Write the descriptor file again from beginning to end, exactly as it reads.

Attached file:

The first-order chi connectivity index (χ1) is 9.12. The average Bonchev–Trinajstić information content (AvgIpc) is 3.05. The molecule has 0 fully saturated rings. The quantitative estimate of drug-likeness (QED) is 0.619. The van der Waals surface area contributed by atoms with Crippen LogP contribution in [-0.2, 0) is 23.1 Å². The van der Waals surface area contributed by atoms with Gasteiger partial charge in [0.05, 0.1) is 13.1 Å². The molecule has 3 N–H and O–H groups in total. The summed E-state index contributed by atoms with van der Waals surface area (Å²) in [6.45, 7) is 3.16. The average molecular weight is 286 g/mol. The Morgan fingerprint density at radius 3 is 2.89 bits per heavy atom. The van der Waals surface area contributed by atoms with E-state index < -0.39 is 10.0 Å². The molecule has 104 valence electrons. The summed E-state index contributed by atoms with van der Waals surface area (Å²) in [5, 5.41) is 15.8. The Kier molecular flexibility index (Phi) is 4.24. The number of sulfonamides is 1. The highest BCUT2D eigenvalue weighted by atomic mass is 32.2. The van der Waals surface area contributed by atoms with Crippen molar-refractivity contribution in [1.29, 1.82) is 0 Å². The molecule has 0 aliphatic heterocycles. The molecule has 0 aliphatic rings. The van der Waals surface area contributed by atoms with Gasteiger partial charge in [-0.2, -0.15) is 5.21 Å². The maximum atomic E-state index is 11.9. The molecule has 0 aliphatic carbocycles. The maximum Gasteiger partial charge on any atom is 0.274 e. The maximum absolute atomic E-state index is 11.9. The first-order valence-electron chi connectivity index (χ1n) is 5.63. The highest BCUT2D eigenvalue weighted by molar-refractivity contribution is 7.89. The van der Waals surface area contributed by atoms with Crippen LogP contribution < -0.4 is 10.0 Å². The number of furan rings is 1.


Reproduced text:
The first-order chi connectivity index (χ1) is 9.12. The average Bonchev–Trinajstić information content (AvgIpc) is 3.05. The molecule has 0 fully saturated rings. The quantitative estimate of drug-likeness (QED) is 0.619. The van der Waals surface area contributed by atoms with Crippen LogP contribution in [-0.2, 0) is 23.1 Å². The van der Waals surface area contributed by atoms with Gasteiger partial charge in [0.05, 0.1) is 13.1 Å². The molecule has 3 N–H and O–H groups in total. The summed E-state index contributed by atoms with van der Waals surface area (Å²) in [6.45, 7) is 3.16. The average molecular weight is 286 g/mol. The Morgan fingerprint density at radius 3 is 2.89 bits per heavy atom. The van der Waals surface area contributed by atoms with E-state index < -0.39 is 10.0 Å². The molecule has 104 valence electrons. The summed E-state index contributed by atoms with van der Waals surface area (Å²) in [5, 5.41) is 15.8. The Kier molecular flexibility index (Phi) is 4.24. The number of sulfonamides is 1. The highest BCUT2D eigenvalue weighted by atomic mass is 32.2. The van der Waals surface area contributed by atoms with Crippen molar-refractivity contribution in [1.29, 1.82) is 0 Å². The molecule has 0 aliphatic heterocycles. The molecule has 0 aliphatic rings. The van der Waals surface area contributed by atoms with Gasteiger partial charge in [-0.2, -0.15) is 5.21 Å². The maximum atomic E-state index is 11.9. The molecule has 0 aliphatic carbocycles. The maximum Gasteiger partial charge on any atom is 0.274 e. The maximum absolute atomic E-state index is 11.9. The first-order valence-electron chi connectivity index (χ1n) is 5.63. The highest BCUT2D eigenvalue weighted by molar-refractivity contribution is 7.89. The van der Waals surface area contributed by atoms with Crippen LogP contribution < -0.4 is 10.0 Å². The number of furan rings is 1.